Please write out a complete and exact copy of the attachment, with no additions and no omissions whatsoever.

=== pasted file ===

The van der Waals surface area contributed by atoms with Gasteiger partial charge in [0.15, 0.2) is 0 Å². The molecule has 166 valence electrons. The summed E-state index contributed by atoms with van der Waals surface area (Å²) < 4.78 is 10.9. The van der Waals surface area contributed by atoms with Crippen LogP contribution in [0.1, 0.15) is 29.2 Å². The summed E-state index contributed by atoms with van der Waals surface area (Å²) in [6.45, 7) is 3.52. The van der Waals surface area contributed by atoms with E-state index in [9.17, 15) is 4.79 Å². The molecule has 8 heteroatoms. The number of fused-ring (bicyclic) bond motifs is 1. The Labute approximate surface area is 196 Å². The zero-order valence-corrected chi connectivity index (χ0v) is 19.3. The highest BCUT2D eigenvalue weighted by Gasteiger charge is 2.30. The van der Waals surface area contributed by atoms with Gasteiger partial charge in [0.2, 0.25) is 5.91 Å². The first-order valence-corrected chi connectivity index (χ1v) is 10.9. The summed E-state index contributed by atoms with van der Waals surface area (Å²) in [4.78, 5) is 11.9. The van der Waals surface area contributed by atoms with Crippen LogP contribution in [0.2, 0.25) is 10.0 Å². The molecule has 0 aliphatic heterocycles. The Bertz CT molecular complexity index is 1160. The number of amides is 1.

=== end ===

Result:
The van der Waals surface area contributed by atoms with Gasteiger partial charge in [0.15, 0.2) is 0 Å². The molecule has 166 valence electrons. The summed E-state index contributed by atoms with van der Waals surface area (Å²) < 4.78 is 10.9. The van der Waals surface area contributed by atoms with Crippen LogP contribution in [0.1, 0.15) is 29.2 Å². The summed E-state index contributed by atoms with van der Waals surface area (Å²) in [6.45, 7) is 3.52. The van der Waals surface area contributed by atoms with E-state index in [9.17, 15) is 4.79 Å². The molecule has 8 heteroatoms. The number of fused-ring (bicyclic) bond motifs is 1. The Labute approximate surface area is 196 Å². The zero-order valence-corrected chi connectivity index (χ0v) is 19.3. The highest BCUT2D eigenvalue weighted by Gasteiger charge is 2.30. The van der Waals surface area contributed by atoms with Gasteiger partial charge in [0.2, 0.25) is 5.91 Å². The first-order valence-corrected chi connectivity index (χ1v) is 10.9. The summed E-state index contributed by atoms with van der Waals surface area (Å²) in [4.78, 5) is 11.9. The van der Waals surface area contributed by atoms with Crippen LogP contribution in [0.2, 0.25) is 10.0 Å². The molecule has 0 aliphatic heterocycles. The Bertz CT molecular complexity index is 1160. The number of amides is 1.